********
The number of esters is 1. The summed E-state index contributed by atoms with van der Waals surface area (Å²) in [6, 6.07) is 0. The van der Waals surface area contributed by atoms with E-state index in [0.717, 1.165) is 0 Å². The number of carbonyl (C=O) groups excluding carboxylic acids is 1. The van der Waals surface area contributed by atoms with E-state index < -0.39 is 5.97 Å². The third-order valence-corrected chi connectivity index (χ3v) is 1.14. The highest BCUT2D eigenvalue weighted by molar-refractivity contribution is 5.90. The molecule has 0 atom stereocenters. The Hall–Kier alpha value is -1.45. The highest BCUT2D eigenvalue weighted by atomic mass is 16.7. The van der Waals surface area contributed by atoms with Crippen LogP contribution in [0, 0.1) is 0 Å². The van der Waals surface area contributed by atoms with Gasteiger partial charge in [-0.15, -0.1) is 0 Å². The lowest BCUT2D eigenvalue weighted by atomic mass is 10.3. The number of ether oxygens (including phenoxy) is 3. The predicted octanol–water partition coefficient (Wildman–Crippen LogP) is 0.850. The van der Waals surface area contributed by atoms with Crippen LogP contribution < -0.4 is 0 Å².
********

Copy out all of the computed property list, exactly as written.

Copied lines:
The number of esters is 1. The summed E-state index contributed by atoms with van der Waals surface area (Å²) in [6, 6.07) is 0. The van der Waals surface area contributed by atoms with E-state index in [0.717, 1.165) is 0 Å². The number of carbonyl (C=O) groups excluding carboxylic acids is 1. The van der Waals surface area contributed by atoms with E-state index < -0.39 is 5.97 Å². The third-order valence-corrected chi connectivity index (χ3v) is 1.14. The highest BCUT2D eigenvalue weighted by molar-refractivity contribution is 5.90. The molecule has 0 atom stereocenters. The Hall–Kier alpha value is -1.45. The highest BCUT2D eigenvalue weighted by atomic mass is 16.7. The van der Waals surface area contributed by atoms with Crippen LogP contribution in [0, 0.1) is 0 Å². The van der Waals surface area contributed by atoms with Gasteiger partial charge in [-0.15, -0.1) is 0 Å². The lowest BCUT2D eigenvalue weighted by atomic mass is 10.3. The number of ether oxygens (including phenoxy) is 3. The predicted octanol–water partition coefficient (Wildman–Crippen LogP) is 0.850. The van der Waals surface area contributed by atoms with Crippen LogP contribution < -0.4 is 0 Å².